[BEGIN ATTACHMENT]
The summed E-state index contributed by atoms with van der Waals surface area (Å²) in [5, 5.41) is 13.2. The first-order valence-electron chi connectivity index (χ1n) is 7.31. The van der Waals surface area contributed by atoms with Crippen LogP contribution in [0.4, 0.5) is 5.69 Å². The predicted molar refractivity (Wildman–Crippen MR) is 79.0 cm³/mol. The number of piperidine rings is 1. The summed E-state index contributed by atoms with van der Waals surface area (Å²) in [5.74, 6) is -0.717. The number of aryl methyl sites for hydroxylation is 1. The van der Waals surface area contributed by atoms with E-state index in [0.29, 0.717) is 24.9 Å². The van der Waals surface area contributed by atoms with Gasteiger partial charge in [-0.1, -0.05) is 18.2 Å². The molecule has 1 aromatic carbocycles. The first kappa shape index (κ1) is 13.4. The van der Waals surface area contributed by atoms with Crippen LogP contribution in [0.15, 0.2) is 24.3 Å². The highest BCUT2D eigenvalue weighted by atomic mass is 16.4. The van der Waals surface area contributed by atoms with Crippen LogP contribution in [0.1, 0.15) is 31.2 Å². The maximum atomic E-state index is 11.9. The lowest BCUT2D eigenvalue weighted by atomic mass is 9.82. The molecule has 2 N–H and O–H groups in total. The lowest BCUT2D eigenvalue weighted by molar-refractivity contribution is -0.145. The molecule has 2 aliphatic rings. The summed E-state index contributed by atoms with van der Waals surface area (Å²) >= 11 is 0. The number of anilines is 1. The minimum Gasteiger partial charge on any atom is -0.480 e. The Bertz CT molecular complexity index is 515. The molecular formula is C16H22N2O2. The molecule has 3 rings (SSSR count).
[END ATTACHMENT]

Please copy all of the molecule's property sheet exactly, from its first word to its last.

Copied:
The summed E-state index contributed by atoms with van der Waals surface area (Å²) in [5, 5.41) is 13.2. The first-order valence-electron chi connectivity index (χ1n) is 7.31. The van der Waals surface area contributed by atoms with Crippen LogP contribution in [0.4, 0.5) is 5.69 Å². The predicted molar refractivity (Wildman–Crippen MR) is 79.0 cm³/mol. The number of piperidine rings is 1. The summed E-state index contributed by atoms with van der Waals surface area (Å²) in [5.74, 6) is -0.717. The number of aryl methyl sites for hydroxylation is 1. The van der Waals surface area contributed by atoms with E-state index in [0.29, 0.717) is 24.9 Å². The van der Waals surface area contributed by atoms with Gasteiger partial charge in [-0.1, -0.05) is 18.2 Å². The molecule has 1 aromatic carbocycles. The first kappa shape index (κ1) is 13.4. The van der Waals surface area contributed by atoms with Crippen LogP contribution in [0.15, 0.2) is 24.3 Å². The highest BCUT2D eigenvalue weighted by atomic mass is 16.4. The van der Waals surface area contributed by atoms with Crippen LogP contribution in [0.1, 0.15) is 31.2 Å². The maximum atomic E-state index is 11.9. The lowest BCUT2D eigenvalue weighted by atomic mass is 9.82. The molecule has 2 N–H and O–H groups in total. The lowest BCUT2D eigenvalue weighted by molar-refractivity contribution is -0.145. The molecule has 2 aliphatic rings. The summed E-state index contributed by atoms with van der Waals surface area (Å²) >= 11 is 0. The number of anilines is 1. The minimum Gasteiger partial charge on any atom is -0.480 e. The Bertz CT molecular complexity index is 515. The molecular formula is C16H22N2O2. The molecule has 3 rings (SSSR count).